The Buzz

The Buzz: No money, no crowd? No problem, Graham’s U.S. Senate opponents hope

jself@ thestate.comOctober 20, 2013 

Sen. Lindsey Graham on left. From top on right: Richard Cash, Nancy Mace, state Sen. Lee Bright

THE STATE

About 30 supporters of Lee Bright’s campaign against incumbent Lindsey Graham in next June’s Republican primary for the U.S. Senate gathered Wednesday at the State House.

Nearly all of them arranged themselves behind the podium – in the line of sight of reporters and cameras – holding signs that read “Lose Lindsey.”

At the mini-rally, representatives of the Republican Liberty Caucus, a national group with a S.C. chapter, gave their endorsement to the Republican state senator from Spartanburg.

“It’s tremendous,” Bright said of what the nod means for his campaign, which raised about $102,000 from July through September.

Bright and the other challengers looking to defeat U.S. Sen. Graham in June – Charleston public relations executive Nancy Mace and Easley businessman Richard Cash – have less than $500,000 combined to spend, compared with Graham’s nearly $7 million.

Still, thin crowds and low contributions may not mean the tea leaves are looking dark, Graham’s challengers insist.

Consider this, said Daniel Encarnacion, with the S.C. chapter of the Liberty Caucus.

The Liberty Caucus backed U.S. Sens. Ted Cruz of Texas and Mike Lee of Utah before they were anybody, and now they’re Tea Party “heroes,” Encarnacion said. “Lee Bright is to the S.C. Senate what Ted Cruz, (Kentucky’s U.S. Sen.) Rand Paul and Mike Lee are to the U.S. Senate.”

The group passed on endorsing Mace or Cash. Neither answered the group’s survey.

But Mace got the nod from the Tea Party Leadership Fund. She raised $158,000 in the quarter, with more than $70,000 coming from contributions of $200 or less. Cash raised $14,680 in the third quarter.

Then Thursday, former GOP vice-presidential candidate, reality television personality and conservative pundit Sarah Palin – who has her own PAC – alluded to getting involved in S.C. races in a Facebook post.

“Friends, do not be discouraged by the shenanigans of D.C.’s permanent political class today. Be energized. We’re going to shake things up in 2014,” wrote Palin, who in 2010 boosted then-state Rep. Nikki Haley by endorsing the Lexington Republican for governor.

“Rest well tonight, for soon we must focus on important House and Senate races. Let’s start with Kentucky – which happens to be awfully close to South Carolina, Tennessee, and Mississippi – from sea to shining sea we will not give up. We’ve only just begun to fight.”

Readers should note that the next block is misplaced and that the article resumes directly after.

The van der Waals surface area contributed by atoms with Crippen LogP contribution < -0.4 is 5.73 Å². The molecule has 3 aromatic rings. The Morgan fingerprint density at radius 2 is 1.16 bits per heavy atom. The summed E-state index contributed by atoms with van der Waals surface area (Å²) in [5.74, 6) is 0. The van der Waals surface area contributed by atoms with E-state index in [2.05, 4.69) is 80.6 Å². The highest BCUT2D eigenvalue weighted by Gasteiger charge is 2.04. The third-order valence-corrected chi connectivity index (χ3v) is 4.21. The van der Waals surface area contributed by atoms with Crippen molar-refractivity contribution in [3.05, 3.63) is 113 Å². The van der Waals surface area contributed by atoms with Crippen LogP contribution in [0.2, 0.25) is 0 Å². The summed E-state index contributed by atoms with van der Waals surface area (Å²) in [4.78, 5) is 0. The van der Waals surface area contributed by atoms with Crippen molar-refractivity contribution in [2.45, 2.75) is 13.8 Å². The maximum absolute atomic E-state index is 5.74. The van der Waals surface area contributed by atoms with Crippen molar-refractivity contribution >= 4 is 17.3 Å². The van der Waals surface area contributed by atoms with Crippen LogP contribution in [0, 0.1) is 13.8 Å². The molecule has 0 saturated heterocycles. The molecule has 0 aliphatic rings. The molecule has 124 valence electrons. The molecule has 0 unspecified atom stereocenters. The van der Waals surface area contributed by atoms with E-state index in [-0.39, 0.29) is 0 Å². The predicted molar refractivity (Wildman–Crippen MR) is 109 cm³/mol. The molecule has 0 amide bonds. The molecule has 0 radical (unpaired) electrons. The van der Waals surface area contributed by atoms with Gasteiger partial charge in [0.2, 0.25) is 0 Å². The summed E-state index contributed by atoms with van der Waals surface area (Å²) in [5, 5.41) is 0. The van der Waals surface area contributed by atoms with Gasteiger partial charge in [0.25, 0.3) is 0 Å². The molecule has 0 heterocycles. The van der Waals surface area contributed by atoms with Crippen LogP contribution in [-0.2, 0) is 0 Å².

Other national Tea Party and limited-government groups also could get involved in the Senate race in South Carolina, as Club for Growth spokesman Barney Keller noted. “We’re watching the race.”

Running for something, Rick?

Following the congressional vote to end the partial federal shutdown Wednesday night – a move supported by only two of South Carolina’s nine leaders in Washington: U.S. Sen. Graham and U.S. Rep. Jim Clyburn, D-S.C. – The Buzz received an unsolicited message.

“With bipartisan support, Congress finally passed a measure to reopen government and extend the debt ceiling. U.S. Sen. Tim Scott voted against it. When it comes to choosing between what’s best for South Carolina and America and what’s best for his Tea Party friends, Senator Tim Scott will always choose the Tea Party.”

The statement came from Democrat Rick Wade, who has helped President Barack Obama with his campaigns, and later was an adviser and held a post in the Obama administration.

Wade is weighing a run against Scott, R-Charleston, but has not committed.

But clearly, The Buzz notes, he is test-driving a message.

Bright goes Greek

Rarely does a conservative S.C. politician utter a positive word about Greece – the country often reviled for its debt woes.

But state Sen. Bright found at least one byproduct of the country useful recently.

Armed with experience from talking to his two teenage daughters, Bright took his limited-government grass-roots campaign to the young women of two University of South Carolina sororities.

Bright thought one meeting might have been mandatory, so his audience might not have been full of the politically active. But the visit was worthwhile, he said.

He added about two-dozen volunteers to his list, and one young woman stood up and told him she’d been a supporter all along.

Buzz bites

University of South Carolina government leaders were in D.C. Friday lobbying on financial aid and other issues, when they paid a visit to Fran Person, a former Gamecocks football player who now is Vice President Joe Biden’s personal aide. The group watched Biden give a speech and then got a surprise, when Biden invited them back to his office, said USC student body president Chase Mizzell.

Quote of the week

“We tried that, and it didn’t work out so well,” state Sen. Hugh Leatherman, R-Florence, on a suggestion by another lawmaker that South Carolina take over some then-closed federal park sites, such as Fort Sumter in Charleston harbor, the scene of the start of the recent unpleasantness.

Staff writer Andrew Shain contributed. Reach Self at (803) 771-8658.

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